At Home with Interior Designer Nina Campbell

When Nina Campbell opened her eponymous firm in 1972, one of her first commissions was a castle in Scotland; she has not looked back since. Her unmistakably rich and elegant colour palette has made her one of the most influential designers in the world and her design firm is internationally known and respected.

Blue Arles Tray, Blue Monkey Napkin, Blue Gien Nets Plate from Nina Campbell shop

The business has grown to include a successful line of fabrics, wallpaper and trimmings distributed by Osborne and Little, as well as her retail shop, (a favorite of mine) for home accessories and gifts in London’s Knightsbridge neighbourhood and a showroom at the Design Center Chelsea Harbour. She has also authored several books on design.

Interior of Nina Campbell shop at 9 Walton Street, London

Campbell most recently spoke in the Fall Show’s Lecture Series in 2018. The panel discussion, “Divas of Design” featured Nina Campbell and Charlotte Moss, moderated by Show Chair, Suzanne Tucker. The design divas spoke to a packed house (who knew those words would become so taboo!?) “The Fall Show is always so glamourous and beautiful” she muses “I have found wonderful things there. I think there is a comradship amongst all the dealers. It is lovely to just connect and meet and talk with them. You might change your view on a style, or a period that you start to understand better. It’s like going to a museum.”

Nina Campbell speaking at the Divas of Design Panel at the 2018 Fall Show Lecture Series
Photography by Hernan Santander

I chatted with Campbell by phone from our respective London homes about design in the era of a pandemic. Luckily, isolation was not so isolating for Campbell, as she spent the beginning of the lockdown with her daughter and granddaughter on a farm in the country. “I did come back to my own home in London in June and promptly started cleaning out my cupboards.” She says being home has made her appreciate it more “everyone is always in a rush, coming in and out of the house, spending more time there, you can be amongst your possessions and appreciate them more. I think your possessions—the things you have bought on travels, that hold memories, that mean something to you, make a home.” She says. “I have lots of people in my home, and two pets. I also have my paintings, most of which are done by friends, and it’s all very cosy with people and memories.” When asked to name a favourite piece, she thought it over and replied “a Kate Malone ceramic pumpkin, inspired by the gardens at Waddeston (the 19th Century Waddeston Manor built by Baron Ferdinand de Rothschild in Buckinghampshire).

Blue Sprig China, Blue Arles Tray from Nina Campbell shop

With more time spent at home, I asked what her favourite room is, where she goes for a moment of quiet and calm. “I love my bedroom because it looks out on the gardens” she shared. “It is peaceful. If I’m home alone I have the whole house, but with others there it’s wonderful to retreat to my bedroom.” But work needs a table “I work on my dining room table which is practically half in the garden.”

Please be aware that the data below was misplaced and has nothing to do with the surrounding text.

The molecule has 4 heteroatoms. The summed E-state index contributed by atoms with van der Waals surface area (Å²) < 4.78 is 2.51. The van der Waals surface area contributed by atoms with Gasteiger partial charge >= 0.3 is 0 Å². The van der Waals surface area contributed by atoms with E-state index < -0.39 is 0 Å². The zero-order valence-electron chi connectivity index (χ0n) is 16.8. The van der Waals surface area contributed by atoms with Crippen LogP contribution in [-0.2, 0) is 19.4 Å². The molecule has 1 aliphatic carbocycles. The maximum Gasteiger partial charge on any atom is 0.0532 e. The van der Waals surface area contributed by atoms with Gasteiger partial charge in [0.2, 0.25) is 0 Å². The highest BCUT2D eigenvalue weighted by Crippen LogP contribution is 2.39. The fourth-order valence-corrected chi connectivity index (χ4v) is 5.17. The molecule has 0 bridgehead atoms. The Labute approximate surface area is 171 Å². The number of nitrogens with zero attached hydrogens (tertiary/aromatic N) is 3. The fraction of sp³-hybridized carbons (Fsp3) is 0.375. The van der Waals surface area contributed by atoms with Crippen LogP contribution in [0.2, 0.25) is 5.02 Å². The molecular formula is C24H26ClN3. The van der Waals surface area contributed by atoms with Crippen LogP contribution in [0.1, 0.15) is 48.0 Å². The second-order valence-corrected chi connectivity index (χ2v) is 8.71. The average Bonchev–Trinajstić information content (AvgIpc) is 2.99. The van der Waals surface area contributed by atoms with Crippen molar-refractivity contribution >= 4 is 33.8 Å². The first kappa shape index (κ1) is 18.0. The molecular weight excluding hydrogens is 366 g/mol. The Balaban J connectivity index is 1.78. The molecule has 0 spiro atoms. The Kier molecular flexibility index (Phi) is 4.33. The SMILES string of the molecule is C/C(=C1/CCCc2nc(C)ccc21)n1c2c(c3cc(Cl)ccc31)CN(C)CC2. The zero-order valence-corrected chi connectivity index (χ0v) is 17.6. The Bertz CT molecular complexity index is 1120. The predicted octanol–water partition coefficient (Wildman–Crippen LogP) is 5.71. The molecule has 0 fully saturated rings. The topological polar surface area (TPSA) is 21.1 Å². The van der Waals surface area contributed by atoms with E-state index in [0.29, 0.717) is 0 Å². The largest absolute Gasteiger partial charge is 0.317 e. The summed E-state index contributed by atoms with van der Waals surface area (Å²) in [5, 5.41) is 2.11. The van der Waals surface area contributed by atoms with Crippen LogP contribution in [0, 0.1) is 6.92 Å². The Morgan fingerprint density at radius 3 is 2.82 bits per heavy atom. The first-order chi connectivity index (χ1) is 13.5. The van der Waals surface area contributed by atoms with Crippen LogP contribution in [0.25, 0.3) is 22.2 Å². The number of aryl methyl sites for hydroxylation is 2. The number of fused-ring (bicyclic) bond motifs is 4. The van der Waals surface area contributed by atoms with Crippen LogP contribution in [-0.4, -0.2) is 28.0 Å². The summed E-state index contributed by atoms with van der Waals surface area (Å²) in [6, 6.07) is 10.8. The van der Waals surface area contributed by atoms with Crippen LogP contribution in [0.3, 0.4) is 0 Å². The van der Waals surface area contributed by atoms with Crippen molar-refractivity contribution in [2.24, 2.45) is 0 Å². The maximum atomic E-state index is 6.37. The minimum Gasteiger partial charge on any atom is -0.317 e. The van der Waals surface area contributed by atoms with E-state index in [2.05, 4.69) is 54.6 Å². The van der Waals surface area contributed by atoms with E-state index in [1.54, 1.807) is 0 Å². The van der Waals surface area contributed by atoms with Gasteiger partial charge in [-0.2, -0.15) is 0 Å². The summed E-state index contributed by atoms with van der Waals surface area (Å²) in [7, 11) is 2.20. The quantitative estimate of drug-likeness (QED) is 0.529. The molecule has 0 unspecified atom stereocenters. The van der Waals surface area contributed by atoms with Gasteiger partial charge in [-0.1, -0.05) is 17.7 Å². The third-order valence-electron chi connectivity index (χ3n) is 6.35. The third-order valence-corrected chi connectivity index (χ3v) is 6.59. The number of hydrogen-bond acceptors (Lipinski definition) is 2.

Tiffany Dining Table and Jennifer Chairs from Nina Campbell shop

She admits that the thing that has changed her perspective most is people’s attitudes. “Everything has become more casual” she says, “people coming by unannounced – the formality is gone.” But the isolation has not altered her design sense. “I haven’t really isolated as I was with family. Now I go into shops, talk with neighbours. It hasn’t really affected me. I talk endlessly to friends, especially in my neighbourhood. I have enjoyed the more casual social engagements. I haven’t been commuting. I am not travelling so my dogs are thrilled.”

A selection of Miami and Kendall desk accessories from Nina Campbell shop

Campbell says her clients attitudes have not changed much with one exception: “I think everyone has carried on, but in the shop I have seen people wanting new things. Tabletop has become much more in demand – people are growing tired of their place settings as they are now eating at home for breakfast, lunch and dinner. They want some variety, something new.”

Green Gallina Linen, Green Nets Gien Plate, detail, Nina Campbell shop

Blue Gallina Matte Linen, Blue Gien Nets Plate, Bistrot Cutlery, Nina Campbell shop

These days, spontaneity is what Campbell misses most, and the theatre, the opera, the ballet, and travel. Everything is just so much more complicated- “It stops you from being spontaneous.” She shares. “But there are people suffering so much more so I just feel incredibly lucky actually. In a way there have been many silver linings, but I feel uncomfortable enjoying it. I am very aware of it all.”

By Ariane Maclean Trimuschat
Ariane served as Show Director for the San Francisco Fall Show for 7 years through 2019. She is now the show’s international liaison as Director at Large, living in London with her family.  Follow Ariane on her blog, Sojournest, where she focuses on all things home and travel.